When asked to respond to a multi-item list about food allergy-related bullying, 31% of kids said they'd been bullied, teased, or harassed about their food allergy.
A University of Michigan study looked at food allergy-related bullying among a diverse patient population and evaluated parent-child disagreement and bullying assessment methods. It included 121 children and 121 primary caregivers who completed questionnaires. The children ranged in age from 9 to 15-years-old and were diagnosed by an allergist with at least one of the top eight IgE-mediated food allergies -- peanut, tree nut, cow's milk, egg, wheat, soy, shellfish and fish.
"The results of this study demonstrate a need for greater food allergy education and awareness of food allergy-related bullying among communities and schools where food allergy-related bullying is most likely to occur."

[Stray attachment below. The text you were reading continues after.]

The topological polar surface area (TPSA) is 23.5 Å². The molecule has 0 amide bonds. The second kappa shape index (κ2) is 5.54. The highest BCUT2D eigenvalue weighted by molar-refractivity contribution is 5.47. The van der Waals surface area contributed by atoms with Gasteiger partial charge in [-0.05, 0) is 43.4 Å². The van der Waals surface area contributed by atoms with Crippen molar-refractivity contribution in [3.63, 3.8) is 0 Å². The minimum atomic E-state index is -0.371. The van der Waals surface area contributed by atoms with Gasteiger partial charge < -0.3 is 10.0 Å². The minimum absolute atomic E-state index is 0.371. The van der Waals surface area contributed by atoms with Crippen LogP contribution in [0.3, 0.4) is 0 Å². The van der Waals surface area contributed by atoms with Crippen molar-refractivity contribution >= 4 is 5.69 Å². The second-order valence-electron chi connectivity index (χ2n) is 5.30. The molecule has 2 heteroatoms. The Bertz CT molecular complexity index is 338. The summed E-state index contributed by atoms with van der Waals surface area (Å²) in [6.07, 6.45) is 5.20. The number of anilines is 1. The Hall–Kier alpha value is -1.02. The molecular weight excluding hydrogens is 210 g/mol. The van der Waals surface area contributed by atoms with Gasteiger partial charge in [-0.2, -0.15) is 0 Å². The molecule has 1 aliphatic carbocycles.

Of the 41 youth who reported food allergy-related bullying:
51% reported experiencing overt physical acts such as an allergen being waved in their face, thrown at them or intentionally put in their food.
66% reported bullying experiences that are categorized as non-physical overt victimization acts including verbal teasing, remarks or criticisms about their allergy and verbal threats or intimidation.
Eight reported relational bullying, such as rumors being spread, people speaking behind their back and being intentionally ignored or excluded due to their food allergy.
The researchers also note that food allergy bullying perpetrators included, but were not limited to, classmates and other students, and bullying most commonly occurred at school.
The authors found that only 12% of parents reported that their child had been bullied because of their food allergy and of those, 93% said their child had reported the bullying to them. Some parents reported they had been made fun of or teased themselves because of concerns about their child's food allergy.
"It's important to find ways for children to open up about food allergy-related bullying," one researcher said. "Asking additional specific questions about peer experiences during clinic appointments will hopefully get children and caregivers the help and support they need."